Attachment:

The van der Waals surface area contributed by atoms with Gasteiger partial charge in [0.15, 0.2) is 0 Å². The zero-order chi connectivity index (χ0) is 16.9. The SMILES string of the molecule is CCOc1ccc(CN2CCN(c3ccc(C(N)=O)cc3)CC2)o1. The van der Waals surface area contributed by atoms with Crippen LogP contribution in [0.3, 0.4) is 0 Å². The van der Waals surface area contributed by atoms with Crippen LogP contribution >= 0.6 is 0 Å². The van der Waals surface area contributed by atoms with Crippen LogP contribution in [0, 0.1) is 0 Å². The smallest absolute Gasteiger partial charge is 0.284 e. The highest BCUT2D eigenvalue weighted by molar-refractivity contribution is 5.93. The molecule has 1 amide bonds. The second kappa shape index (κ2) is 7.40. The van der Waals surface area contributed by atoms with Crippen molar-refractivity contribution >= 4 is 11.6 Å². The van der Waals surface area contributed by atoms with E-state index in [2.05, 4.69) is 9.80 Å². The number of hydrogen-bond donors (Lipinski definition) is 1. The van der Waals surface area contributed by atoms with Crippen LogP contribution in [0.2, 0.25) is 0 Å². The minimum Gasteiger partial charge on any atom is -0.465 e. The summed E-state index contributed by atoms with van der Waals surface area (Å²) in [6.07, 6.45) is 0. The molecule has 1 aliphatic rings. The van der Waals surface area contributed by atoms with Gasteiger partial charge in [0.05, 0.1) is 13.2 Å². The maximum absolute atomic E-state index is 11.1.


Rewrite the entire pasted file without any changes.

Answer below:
The van der Waals surface area contributed by atoms with Gasteiger partial charge in [0.15, 0.2) is 0 Å². The zero-order chi connectivity index (χ0) is 16.9. The SMILES string of the molecule is CCOc1ccc(CN2CCN(c3ccc(C(N)=O)cc3)CC2)o1. The van der Waals surface area contributed by atoms with Crippen LogP contribution in [0.3, 0.4) is 0 Å². The van der Waals surface area contributed by atoms with Crippen LogP contribution >= 0.6 is 0 Å². The van der Waals surface area contributed by atoms with Crippen LogP contribution in [0, 0.1) is 0 Å². The smallest absolute Gasteiger partial charge is 0.284 e. The highest BCUT2D eigenvalue weighted by molar-refractivity contribution is 5.93. The molecule has 1 amide bonds. The second kappa shape index (κ2) is 7.40. The van der Waals surface area contributed by atoms with Crippen molar-refractivity contribution >= 4 is 11.6 Å². The van der Waals surface area contributed by atoms with E-state index in [2.05, 4.69) is 9.80 Å². The number of hydrogen-bond donors (Lipinski definition) is 1. The van der Waals surface area contributed by atoms with Crippen LogP contribution in [0.2, 0.25) is 0 Å². The minimum Gasteiger partial charge on any atom is -0.465 e. The summed E-state index contributed by atoms with van der Waals surface area (Å²) in [6.07, 6.45) is 0. The molecule has 1 aliphatic rings. The van der Waals surface area contributed by atoms with Gasteiger partial charge in [0.05, 0.1) is 13.2 Å². The maximum absolute atomic E-state index is 11.1.